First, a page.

Survival instinct prevailed when Aereo recently embraced the US Supreme Court’s ruling which had declared its transmission services illegal in June. Readers may recall that the Court held Aereo’s new-age transmission of TV signal violative of the broadcasters’ public performance rights and, that Aereo was substantially similar to the traditional TV cable system. After ‘pausing’ its services in wake of the judgment, Aereo recently announced that it will now function as a cable company, in lieu of which it will pay the statutory licensing fees and resume its streaming services by obtaining a legitimate cable companies’ content licence. It seeks this status via an application for compulsory license to the US Copyright Office under Section 111 of the US Copyright Act. The same was stated in a letter to the Second Circuit which had stayed the litigation on January 2014 pending the Supreme Court’s decision. Aereo’s intention is to avoid getting injuncted against and having to pay heavy damages for ‘irreparable harm’ suffered by broadcasters. The broadcasters obviously slammed this move, stating that Aereo’s stand on conducting negotiations was inconsistent and evasive; Further, Aereo’s new defence under Section 111 was impermissible because it had explicitly represented that it could not qualify as a “cable system” during the proceedings at the Supreme Court. The letter also stated that Aereo was proceeding to file the necessary statements of account and royalty fees.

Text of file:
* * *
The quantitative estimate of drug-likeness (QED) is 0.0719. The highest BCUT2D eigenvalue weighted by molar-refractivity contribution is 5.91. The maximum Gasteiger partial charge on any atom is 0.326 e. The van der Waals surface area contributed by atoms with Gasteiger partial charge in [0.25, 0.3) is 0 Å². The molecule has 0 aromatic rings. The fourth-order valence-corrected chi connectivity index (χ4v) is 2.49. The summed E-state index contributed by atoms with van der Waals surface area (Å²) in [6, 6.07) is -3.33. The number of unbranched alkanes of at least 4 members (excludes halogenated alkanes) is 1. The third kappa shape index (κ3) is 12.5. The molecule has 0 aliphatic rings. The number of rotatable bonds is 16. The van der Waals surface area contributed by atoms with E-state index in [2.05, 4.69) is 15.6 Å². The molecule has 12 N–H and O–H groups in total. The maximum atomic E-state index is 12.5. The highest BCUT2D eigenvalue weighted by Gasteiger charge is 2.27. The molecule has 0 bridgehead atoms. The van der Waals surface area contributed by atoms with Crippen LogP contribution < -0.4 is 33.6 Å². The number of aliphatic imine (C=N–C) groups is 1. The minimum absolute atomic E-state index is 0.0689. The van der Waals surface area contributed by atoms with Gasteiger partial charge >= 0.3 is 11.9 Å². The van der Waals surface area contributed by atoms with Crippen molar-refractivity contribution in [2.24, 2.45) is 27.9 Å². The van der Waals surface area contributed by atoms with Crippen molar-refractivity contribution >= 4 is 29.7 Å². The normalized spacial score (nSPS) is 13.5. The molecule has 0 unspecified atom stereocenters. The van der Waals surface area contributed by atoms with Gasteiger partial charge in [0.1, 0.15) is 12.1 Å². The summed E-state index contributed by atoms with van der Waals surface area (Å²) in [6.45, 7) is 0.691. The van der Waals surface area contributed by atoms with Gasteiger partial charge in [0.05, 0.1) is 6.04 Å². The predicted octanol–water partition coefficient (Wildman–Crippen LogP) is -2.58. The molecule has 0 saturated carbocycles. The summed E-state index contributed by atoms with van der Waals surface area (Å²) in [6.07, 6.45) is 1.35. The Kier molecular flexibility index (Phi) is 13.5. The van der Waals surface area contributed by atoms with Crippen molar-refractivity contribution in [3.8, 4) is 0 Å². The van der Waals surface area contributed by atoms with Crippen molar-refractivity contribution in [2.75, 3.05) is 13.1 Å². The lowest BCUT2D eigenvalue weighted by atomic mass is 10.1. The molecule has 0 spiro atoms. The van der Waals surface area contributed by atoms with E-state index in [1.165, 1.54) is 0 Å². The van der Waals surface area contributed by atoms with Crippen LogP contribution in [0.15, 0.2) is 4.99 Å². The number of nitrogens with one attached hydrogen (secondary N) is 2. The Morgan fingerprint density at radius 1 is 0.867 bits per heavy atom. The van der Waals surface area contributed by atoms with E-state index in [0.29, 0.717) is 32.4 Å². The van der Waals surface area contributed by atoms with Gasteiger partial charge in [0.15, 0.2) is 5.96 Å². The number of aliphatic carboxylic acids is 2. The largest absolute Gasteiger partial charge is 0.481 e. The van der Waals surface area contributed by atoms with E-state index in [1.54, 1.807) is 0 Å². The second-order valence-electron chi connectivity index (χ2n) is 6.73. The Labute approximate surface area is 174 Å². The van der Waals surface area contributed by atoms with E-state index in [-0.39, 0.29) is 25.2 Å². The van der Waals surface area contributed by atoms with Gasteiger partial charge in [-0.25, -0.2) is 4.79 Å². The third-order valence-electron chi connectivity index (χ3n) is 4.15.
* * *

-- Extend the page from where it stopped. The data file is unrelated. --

Does Aereo qualify as a Cable Company, legally?
While remodelling the business as a cable company may make great business sense, the law will not legitimise this switch easily. The Supreme Court went only as far to call Aereo’s service substantially similar to traditional cable (TV) system, and concluded that Aereo is “not just an equipment supplier and that Aereo “perform[s].” Justice Breyer stated that there was an overwhelming likeness to cable companies, and that the technological differences between Aereo and cable companies were not critical. The Court also disregarded the requirement for physical cables as a necessity to constitute ‘cable system.’ However, the judgment did not state or imply that Aereo was a cable system in toto, or indicate that Section 111(compulsory licence for cable companies) applied to Aereo. Section 101 is known as the ‘Transmit clause’ under the US Copyright Act, and was introduced against a backdrop of expanding cable networks and was accompanied by a licensing scheme for retransmission via cable. The Transmit clause principles began to be applied in case of online TV streaming to check whether the broadcast work were communicated to the public. However, the licensing scheme does not apply to online TV streaming, it is squarely limited to cable systems. Therefore, Aereo’s extension of the Court’s finding may not be agreeable to the US Copyright Office, which may deny it a licence under Section 111.